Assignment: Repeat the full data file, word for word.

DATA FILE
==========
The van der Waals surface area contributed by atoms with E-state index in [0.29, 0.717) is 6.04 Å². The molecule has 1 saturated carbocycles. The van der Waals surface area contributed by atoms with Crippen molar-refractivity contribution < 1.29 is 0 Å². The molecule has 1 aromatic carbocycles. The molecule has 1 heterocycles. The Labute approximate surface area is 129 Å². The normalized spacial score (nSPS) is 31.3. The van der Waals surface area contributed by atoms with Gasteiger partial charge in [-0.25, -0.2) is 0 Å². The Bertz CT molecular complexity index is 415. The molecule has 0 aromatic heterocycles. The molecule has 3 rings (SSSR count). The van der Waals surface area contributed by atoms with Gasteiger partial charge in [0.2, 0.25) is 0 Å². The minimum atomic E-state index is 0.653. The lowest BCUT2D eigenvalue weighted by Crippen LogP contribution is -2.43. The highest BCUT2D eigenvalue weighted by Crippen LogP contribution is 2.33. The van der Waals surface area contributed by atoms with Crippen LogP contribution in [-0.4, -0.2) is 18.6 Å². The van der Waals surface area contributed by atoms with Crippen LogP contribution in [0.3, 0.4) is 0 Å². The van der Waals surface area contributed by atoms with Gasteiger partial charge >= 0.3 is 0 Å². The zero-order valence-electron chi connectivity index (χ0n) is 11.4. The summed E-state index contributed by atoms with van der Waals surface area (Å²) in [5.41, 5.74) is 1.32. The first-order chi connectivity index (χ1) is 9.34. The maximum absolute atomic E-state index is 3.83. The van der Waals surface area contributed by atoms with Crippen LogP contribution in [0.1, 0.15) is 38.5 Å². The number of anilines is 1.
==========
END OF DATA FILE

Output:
The van der Waals surface area contributed by atoms with E-state index in [0.29, 0.717) is 6.04 Å². The molecule has 1 saturated carbocycles. The van der Waals surface area contributed by atoms with Crippen molar-refractivity contribution < 1.29 is 0 Å². The molecule has 1 aromatic carbocycles. The molecule has 1 heterocycles. The Labute approximate surface area is 129 Å². The normalized spacial score (nSPS) is 31.3. The van der Waals surface area contributed by atoms with Gasteiger partial charge in [-0.25, -0.2) is 0 Å². The Bertz CT molecular complexity index is 415. The molecule has 0 aromatic heterocycles. The molecule has 3 rings (SSSR count). The van der Waals surface area contributed by atoms with Gasteiger partial charge in [0.2, 0.25) is 0 Å². The minimum atomic E-state index is 0.653. The lowest BCUT2D eigenvalue weighted by Crippen LogP contribution is -2.43. The highest BCUT2D eigenvalue weighted by Crippen LogP contribution is 2.33. The van der Waals surface area contributed by atoms with Crippen LogP contribution in [-0.4, -0.2) is 18.6 Å². The van der Waals surface area contributed by atoms with Crippen LogP contribution in [0.3, 0.4) is 0 Å². The van der Waals surface area contributed by atoms with Gasteiger partial charge >= 0.3 is 0 Å². The zero-order valence-electron chi connectivity index (χ0n) is 11.4. The summed E-state index contributed by atoms with van der Waals surface area (Å²) in [5.41, 5.74) is 1.32. The first-order chi connectivity index (χ1) is 9.34. The maximum absolute atomic E-state index is 3.83. The van der Waals surface area contributed by atoms with Crippen LogP contribution in [0.1, 0.15) is 38.5 Å². The number of anilines is 1.